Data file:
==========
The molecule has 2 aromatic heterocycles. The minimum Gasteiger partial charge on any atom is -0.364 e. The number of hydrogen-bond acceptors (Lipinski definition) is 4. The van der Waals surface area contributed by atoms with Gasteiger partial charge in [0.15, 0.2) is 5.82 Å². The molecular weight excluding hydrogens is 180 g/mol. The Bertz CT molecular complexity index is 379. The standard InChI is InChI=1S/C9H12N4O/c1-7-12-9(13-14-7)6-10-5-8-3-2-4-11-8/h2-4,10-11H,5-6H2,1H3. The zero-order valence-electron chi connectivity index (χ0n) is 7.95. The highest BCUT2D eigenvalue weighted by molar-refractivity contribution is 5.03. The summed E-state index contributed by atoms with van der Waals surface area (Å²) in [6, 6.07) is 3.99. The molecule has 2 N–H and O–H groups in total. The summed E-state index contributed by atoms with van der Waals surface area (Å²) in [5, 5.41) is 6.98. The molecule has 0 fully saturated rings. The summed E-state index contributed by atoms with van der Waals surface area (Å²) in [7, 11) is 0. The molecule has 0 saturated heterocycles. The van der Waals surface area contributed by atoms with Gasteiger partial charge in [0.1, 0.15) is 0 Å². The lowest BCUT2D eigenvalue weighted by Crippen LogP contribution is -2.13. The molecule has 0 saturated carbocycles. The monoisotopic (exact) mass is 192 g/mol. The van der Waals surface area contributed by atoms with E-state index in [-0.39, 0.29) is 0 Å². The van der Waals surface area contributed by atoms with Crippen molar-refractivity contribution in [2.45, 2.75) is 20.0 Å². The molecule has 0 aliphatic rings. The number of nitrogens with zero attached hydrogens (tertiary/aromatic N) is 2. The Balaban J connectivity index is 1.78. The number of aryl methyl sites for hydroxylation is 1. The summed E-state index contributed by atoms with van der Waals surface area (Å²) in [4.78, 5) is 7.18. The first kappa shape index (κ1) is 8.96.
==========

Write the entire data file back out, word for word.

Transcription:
The molecule has 2 aromatic heterocycles. The minimum Gasteiger partial charge on any atom is -0.364 e. The number of hydrogen-bond acceptors (Lipinski definition) is 4. The van der Waals surface area contributed by atoms with Gasteiger partial charge in [0.15, 0.2) is 5.82 Å². The molecular weight excluding hydrogens is 180 g/mol. The Bertz CT molecular complexity index is 379. The standard InChI is InChI=1S/C9H12N4O/c1-7-12-9(13-14-7)6-10-5-8-3-2-4-11-8/h2-4,10-11H,5-6H2,1H3. The zero-order valence-electron chi connectivity index (χ0n) is 7.95. The highest BCUT2D eigenvalue weighted by molar-refractivity contribution is 5.03. The summed E-state index contributed by atoms with van der Waals surface area (Å²) in [6, 6.07) is 3.99. The molecule has 2 N–H and O–H groups in total. The summed E-state index contributed by atoms with van der Waals surface area (Å²) in [5, 5.41) is 6.98. The molecule has 0 fully saturated rings. The summed E-state index contributed by atoms with van der Waals surface area (Å²) in [7, 11) is 0. The molecule has 0 saturated heterocycles. The van der Waals surface area contributed by atoms with Gasteiger partial charge in [0.1, 0.15) is 0 Å². The lowest BCUT2D eigenvalue weighted by Crippen LogP contribution is -2.13. The molecule has 0 saturated carbocycles. The monoisotopic (exact) mass is 192 g/mol. The van der Waals surface area contributed by atoms with E-state index in [-0.39, 0.29) is 0 Å². The van der Waals surface area contributed by atoms with Crippen molar-refractivity contribution in [2.45, 2.75) is 20.0 Å². The molecule has 0 aliphatic rings. The number of nitrogens with zero attached hydrogens (tertiary/aromatic N) is 2. The Balaban J connectivity index is 1.78. The number of aryl methyl sites for hydroxylation is 1. The summed E-state index contributed by atoms with van der Waals surface area (Å²) in [4.78, 5) is 7.18. The first kappa shape index (κ1) is 8.96.